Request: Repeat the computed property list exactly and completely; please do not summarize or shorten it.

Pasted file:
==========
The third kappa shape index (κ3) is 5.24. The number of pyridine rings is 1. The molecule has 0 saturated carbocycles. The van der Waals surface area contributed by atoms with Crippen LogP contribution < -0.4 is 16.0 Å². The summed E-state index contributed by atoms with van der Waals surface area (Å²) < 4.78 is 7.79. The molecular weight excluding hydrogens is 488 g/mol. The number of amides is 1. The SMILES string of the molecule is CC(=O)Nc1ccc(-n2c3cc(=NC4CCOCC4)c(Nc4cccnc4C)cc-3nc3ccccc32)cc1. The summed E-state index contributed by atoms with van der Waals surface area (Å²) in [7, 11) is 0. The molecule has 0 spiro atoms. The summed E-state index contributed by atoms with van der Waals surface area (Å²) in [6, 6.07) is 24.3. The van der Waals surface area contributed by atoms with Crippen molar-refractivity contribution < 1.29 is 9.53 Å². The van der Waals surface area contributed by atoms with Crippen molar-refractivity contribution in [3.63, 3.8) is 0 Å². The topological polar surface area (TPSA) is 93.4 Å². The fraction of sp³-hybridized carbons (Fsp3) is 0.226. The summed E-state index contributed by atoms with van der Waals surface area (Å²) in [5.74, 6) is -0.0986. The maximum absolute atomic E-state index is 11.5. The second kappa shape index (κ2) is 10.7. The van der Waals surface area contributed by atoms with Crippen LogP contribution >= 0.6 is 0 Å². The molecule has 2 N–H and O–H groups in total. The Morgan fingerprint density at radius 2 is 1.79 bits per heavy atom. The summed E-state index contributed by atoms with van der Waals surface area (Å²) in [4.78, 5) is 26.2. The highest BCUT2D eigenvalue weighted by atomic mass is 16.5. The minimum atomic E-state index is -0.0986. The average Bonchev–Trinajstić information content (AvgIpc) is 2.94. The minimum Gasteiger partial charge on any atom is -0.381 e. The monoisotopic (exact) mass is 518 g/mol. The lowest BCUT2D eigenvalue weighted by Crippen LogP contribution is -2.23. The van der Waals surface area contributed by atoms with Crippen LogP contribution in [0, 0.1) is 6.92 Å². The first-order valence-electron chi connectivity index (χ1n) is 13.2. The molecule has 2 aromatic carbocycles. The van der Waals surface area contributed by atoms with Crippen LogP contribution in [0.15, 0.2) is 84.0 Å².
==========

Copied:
The third kappa shape index (κ3) is 5.24. The number of pyridine rings is 1. The molecule has 0 saturated carbocycles. The van der Waals surface area contributed by atoms with Crippen LogP contribution < -0.4 is 16.0 Å². The summed E-state index contributed by atoms with van der Waals surface area (Å²) < 4.78 is 7.79. The molecular weight excluding hydrogens is 488 g/mol. The number of amides is 1. The SMILES string of the molecule is CC(=O)Nc1ccc(-n2c3cc(=NC4CCOCC4)c(Nc4cccnc4C)cc-3nc3ccccc32)cc1. The summed E-state index contributed by atoms with van der Waals surface area (Å²) in [7, 11) is 0. The molecule has 0 spiro atoms. The summed E-state index contributed by atoms with van der Waals surface area (Å²) in [6, 6.07) is 24.3. The van der Waals surface area contributed by atoms with Crippen molar-refractivity contribution < 1.29 is 9.53 Å². The van der Waals surface area contributed by atoms with Crippen molar-refractivity contribution in [3.63, 3.8) is 0 Å². The topological polar surface area (TPSA) is 93.4 Å². The fraction of sp³-hybridized carbons (Fsp3) is 0.226. The summed E-state index contributed by atoms with van der Waals surface area (Å²) in [5.74, 6) is -0.0986. The maximum absolute atomic E-state index is 11.5. The second kappa shape index (κ2) is 10.7. The van der Waals surface area contributed by atoms with Crippen LogP contribution >= 0.6 is 0 Å². The molecule has 2 N–H and O–H groups in total. The Morgan fingerprint density at radius 2 is 1.79 bits per heavy atom. The summed E-state index contributed by atoms with van der Waals surface area (Å²) in [4.78, 5) is 26.2. The highest BCUT2D eigenvalue weighted by atomic mass is 16.5. The minimum atomic E-state index is -0.0986. The average Bonchev–Trinajstić information content (AvgIpc) is 2.94. The minimum Gasteiger partial charge on any atom is -0.381 e. The monoisotopic (exact) mass is 518 g/mol. The lowest BCUT2D eigenvalue weighted by Crippen LogP contribution is -2.23. The van der Waals surface area contributed by atoms with Crippen LogP contribution in [0, 0.1) is 6.92 Å². The first-order valence-electron chi connectivity index (χ1n) is 13.2. The molecule has 2 aromatic carbocycles. The van der Waals surface area contributed by atoms with Crippen LogP contribution in [0.15, 0.2) is 84.0 Å².